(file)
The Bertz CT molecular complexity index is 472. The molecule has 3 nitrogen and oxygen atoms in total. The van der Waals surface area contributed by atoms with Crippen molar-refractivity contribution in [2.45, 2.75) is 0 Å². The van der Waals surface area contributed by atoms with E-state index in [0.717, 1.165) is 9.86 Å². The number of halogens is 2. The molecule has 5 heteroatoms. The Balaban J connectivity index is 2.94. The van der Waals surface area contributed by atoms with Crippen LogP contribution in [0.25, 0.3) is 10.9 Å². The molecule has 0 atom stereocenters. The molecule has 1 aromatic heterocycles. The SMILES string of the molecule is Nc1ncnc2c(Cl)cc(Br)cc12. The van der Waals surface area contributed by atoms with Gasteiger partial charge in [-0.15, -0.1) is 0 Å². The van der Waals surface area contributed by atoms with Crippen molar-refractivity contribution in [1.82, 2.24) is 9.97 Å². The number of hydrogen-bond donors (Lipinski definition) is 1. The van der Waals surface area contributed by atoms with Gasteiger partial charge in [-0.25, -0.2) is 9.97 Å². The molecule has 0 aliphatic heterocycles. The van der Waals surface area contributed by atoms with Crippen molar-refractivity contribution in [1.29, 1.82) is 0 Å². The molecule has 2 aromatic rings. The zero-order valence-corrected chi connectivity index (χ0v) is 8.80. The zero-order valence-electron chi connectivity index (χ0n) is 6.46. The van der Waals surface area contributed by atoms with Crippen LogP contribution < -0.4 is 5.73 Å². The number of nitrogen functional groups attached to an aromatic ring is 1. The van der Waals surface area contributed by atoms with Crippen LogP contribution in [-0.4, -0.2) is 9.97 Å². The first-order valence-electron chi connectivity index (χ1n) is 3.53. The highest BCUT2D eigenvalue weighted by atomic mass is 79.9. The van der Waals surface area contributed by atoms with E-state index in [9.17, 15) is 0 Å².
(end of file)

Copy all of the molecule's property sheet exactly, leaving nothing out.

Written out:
The Bertz CT molecular complexity index is 472. The molecule has 3 nitrogen and oxygen atoms in total. The van der Waals surface area contributed by atoms with Crippen molar-refractivity contribution in [2.45, 2.75) is 0 Å². The van der Waals surface area contributed by atoms with E-state index in [0.717, 1.165) is 9.86 Å². The number of halogens is 2. The molecule has 5 heteroatoms. The Balaban J connectivity index is 2.94. The van der Waals surface area contributed by atoms with Crippen LogP contribution in [0.25, 0.3) is 10.9 Å². The molecule has 0 atom stereocenters. The molecule has 1 aromatic heterocycles. The SMILES string of the molecule is Nc1ncnc2c(Cl)cc(Br)cc12. The van der Waals surface area contributed by atoms with Gasteiger partial charge in [-0.15, -0.1) is 0 Å². The van der Waals surface area contributed by atoms with Crippen molar-refractivity contribution in [1.82, 2.24) is 9.97 Å². The number of hydrogen-bond donors (Lipinski definition) is 1. The van der Waals surface area contributed by atoms with Gasteiger partial charge in [-0.25, -0.2) is 9.97 Å². The molecule has 0 aliphatic heterocycles. The van der Waals surface area contributed by atoms with Crippen molar-refractivity contribution in [1.29, 1.82) is 0 Å². The molecule has 2 aromatic rings. The zero-order valence-corrected chi connectivity index (χ0v) is 8.80. The zero-order valence-electron chi connectivity index (χ0n) is 6.46. The van der Waals surface area contributed by atoms with Crippen LogP contribution < -0.4 is 5.73 Å². The number of nitrogen functional groups attached to an aromatic ring is 1. The van der Waals surface area contributed by atoms with Crippen LogP contribution in [-0.4, -0.2) is 9.97 Å². The first-order valence-electron chi connectivity index (χ1n) is 3.53. The highest BCUT2D eigenvalue weighted by atomic mass is 79.9. The van der Waals surface area contributed by atoms with E-state index in [9.17, 15) is 0 Å².